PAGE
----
What is Macular Degeneration?

symptoms of macular degeneration

Age-related macular degeneration affects one in ten people aged over 65 and is the leading cause of blindness among older persons. It is a chronic condition that will probably progress slowly over 5-10 years to severe vision loss if left untreated. If you find the symptoms of macular degeneration early, it can be slowed down or stopped in its tracks.

In the advanced stages of age-related macular degeneration, the light sensitive cells in the retina at the back of your eye become damaged or die. This damages your central vision making it difficult to read, drive, recognize faces and see objects clearly.

The two forms of age-related macular degeneration are the atrophic form (“dry”) and the neovascular (“wet”) form. The atrophic type is more common – in fact about 90 percent of all people with macular degeneration have this variety, although it is less severe than the neovascular type.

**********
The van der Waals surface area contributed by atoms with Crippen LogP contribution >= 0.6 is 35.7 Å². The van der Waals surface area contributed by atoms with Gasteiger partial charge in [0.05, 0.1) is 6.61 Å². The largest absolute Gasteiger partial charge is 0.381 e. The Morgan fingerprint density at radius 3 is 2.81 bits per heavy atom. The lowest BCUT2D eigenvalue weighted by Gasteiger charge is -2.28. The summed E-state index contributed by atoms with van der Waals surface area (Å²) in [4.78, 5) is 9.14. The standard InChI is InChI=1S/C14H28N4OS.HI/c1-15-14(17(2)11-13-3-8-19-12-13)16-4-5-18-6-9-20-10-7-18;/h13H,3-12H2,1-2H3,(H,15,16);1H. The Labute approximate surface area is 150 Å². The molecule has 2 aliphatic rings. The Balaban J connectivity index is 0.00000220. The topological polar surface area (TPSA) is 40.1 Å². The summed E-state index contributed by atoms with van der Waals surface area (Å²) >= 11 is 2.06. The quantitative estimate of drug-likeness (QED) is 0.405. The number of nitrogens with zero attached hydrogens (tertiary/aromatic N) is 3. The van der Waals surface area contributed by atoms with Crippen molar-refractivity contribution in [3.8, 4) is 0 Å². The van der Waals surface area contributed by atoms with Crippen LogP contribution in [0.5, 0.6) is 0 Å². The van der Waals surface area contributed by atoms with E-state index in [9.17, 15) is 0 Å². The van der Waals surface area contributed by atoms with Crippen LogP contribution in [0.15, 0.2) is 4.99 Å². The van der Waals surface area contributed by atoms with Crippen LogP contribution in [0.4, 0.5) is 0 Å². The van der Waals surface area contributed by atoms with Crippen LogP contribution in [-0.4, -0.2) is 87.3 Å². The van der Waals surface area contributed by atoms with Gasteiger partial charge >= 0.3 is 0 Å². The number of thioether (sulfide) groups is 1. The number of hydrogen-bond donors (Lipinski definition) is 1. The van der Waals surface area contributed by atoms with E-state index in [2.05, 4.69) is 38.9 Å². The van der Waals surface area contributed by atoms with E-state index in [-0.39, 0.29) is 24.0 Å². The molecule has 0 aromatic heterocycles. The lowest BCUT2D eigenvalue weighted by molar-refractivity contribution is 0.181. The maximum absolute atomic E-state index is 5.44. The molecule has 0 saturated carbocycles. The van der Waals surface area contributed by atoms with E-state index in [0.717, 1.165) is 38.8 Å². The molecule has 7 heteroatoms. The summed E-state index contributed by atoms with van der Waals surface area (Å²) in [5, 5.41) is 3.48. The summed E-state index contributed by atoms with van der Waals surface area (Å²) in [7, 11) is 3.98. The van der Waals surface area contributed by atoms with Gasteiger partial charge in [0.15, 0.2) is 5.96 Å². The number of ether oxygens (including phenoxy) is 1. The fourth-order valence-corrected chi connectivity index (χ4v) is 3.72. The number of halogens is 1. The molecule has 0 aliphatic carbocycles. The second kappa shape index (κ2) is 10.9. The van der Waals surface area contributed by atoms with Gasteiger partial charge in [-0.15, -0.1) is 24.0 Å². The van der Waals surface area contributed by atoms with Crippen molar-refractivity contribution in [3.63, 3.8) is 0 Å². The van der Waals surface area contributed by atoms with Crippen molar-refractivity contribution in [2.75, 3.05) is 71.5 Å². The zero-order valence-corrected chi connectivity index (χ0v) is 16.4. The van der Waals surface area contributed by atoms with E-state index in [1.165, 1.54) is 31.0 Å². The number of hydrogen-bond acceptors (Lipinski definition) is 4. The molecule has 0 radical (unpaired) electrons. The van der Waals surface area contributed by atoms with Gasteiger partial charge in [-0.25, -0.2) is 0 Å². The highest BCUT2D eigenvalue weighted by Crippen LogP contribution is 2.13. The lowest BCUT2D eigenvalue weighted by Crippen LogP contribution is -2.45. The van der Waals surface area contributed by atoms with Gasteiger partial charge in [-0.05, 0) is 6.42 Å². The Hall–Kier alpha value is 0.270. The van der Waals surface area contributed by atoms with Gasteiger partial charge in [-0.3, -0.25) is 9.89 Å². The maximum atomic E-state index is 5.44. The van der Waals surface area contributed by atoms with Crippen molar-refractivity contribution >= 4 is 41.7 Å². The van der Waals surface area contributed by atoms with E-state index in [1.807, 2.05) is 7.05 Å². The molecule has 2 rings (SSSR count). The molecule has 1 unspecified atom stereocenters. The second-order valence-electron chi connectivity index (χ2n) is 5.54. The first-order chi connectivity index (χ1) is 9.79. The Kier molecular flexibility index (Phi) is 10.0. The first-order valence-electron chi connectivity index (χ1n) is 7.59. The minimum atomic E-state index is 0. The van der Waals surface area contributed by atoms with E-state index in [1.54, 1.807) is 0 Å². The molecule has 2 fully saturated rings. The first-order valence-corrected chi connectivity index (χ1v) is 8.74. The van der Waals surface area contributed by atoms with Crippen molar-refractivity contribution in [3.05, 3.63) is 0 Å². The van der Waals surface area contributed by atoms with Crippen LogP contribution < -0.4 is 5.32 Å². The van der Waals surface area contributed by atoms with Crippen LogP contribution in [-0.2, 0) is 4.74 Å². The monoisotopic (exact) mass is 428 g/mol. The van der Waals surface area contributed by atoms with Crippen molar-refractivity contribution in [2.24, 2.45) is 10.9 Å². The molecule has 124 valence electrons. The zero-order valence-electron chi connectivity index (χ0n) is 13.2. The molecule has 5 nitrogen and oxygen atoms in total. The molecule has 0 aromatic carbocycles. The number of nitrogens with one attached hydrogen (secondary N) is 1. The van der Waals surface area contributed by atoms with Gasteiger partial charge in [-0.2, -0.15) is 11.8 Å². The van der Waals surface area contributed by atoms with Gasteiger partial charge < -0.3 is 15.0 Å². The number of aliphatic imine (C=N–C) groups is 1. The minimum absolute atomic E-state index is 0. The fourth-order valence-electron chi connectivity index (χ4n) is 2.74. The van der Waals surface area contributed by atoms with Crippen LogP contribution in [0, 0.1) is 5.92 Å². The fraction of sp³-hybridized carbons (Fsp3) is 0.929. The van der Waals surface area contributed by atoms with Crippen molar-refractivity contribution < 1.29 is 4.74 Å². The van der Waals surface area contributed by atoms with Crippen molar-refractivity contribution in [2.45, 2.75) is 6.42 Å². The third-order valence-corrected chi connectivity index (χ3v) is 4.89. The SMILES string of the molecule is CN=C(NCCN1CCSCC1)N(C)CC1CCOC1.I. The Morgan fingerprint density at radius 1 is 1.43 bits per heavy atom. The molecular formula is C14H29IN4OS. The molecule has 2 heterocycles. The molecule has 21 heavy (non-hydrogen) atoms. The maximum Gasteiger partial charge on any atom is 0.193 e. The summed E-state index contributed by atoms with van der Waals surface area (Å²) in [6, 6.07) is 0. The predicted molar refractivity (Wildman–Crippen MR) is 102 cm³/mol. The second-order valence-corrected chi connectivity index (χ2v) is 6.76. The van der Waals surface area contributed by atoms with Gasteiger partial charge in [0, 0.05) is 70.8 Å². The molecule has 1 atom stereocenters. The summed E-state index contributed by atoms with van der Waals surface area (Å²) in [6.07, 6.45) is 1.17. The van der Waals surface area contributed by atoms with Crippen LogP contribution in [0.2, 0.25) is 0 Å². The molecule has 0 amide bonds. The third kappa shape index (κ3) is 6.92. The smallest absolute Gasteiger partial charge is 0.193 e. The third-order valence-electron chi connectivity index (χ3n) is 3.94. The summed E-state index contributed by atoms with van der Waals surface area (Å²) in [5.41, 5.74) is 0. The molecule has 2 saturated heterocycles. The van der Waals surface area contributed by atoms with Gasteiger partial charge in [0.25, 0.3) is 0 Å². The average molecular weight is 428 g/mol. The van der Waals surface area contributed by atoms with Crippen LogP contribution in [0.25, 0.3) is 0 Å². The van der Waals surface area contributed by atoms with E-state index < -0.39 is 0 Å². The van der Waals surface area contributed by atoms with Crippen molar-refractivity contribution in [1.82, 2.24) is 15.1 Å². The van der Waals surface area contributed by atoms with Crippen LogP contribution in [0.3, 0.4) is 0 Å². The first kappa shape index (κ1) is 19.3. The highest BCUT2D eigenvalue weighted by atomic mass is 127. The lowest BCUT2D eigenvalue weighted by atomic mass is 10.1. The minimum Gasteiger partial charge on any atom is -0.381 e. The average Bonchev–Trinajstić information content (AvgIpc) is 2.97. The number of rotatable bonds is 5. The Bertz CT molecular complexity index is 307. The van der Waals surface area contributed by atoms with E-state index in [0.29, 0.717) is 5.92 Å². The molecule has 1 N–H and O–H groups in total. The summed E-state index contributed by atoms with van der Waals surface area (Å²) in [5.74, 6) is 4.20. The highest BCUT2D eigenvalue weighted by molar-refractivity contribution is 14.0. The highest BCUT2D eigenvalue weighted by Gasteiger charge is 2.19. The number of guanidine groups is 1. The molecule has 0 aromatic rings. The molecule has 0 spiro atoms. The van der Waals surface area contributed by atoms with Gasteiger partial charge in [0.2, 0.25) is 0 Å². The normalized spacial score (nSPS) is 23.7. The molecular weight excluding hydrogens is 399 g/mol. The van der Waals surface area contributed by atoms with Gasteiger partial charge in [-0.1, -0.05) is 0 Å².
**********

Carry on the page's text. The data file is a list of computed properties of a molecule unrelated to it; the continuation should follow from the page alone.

If detected early, advanced dry age-related macular degeneration can be slowed or even halted in its tracks. The reason for this is that the atrophic form of AMD has a slower natural rate of progression than the neovascular type. With regular monitoring and treatment, it is possible to delay loss of vision by about 5 years until 75% of people have lost their vision. While the atrophic form of AMD cannot be cured, it can be managed effectively with treatments to slow down or stop its progression.

Around half of all people with dry AMD develop “dry” macular degeneration and about 15 percent evolve into “wet” macular degeneration,” where abnormal blood vessels grow underneath the retina.

In the early stage of wet AMD, physicians can use nutritional supplements or drugs to control abnormal blood vessel growth. Unfortunately, once bleeding under the retina has occurred and scar tissue develops, there is no treatment available that can restore vision.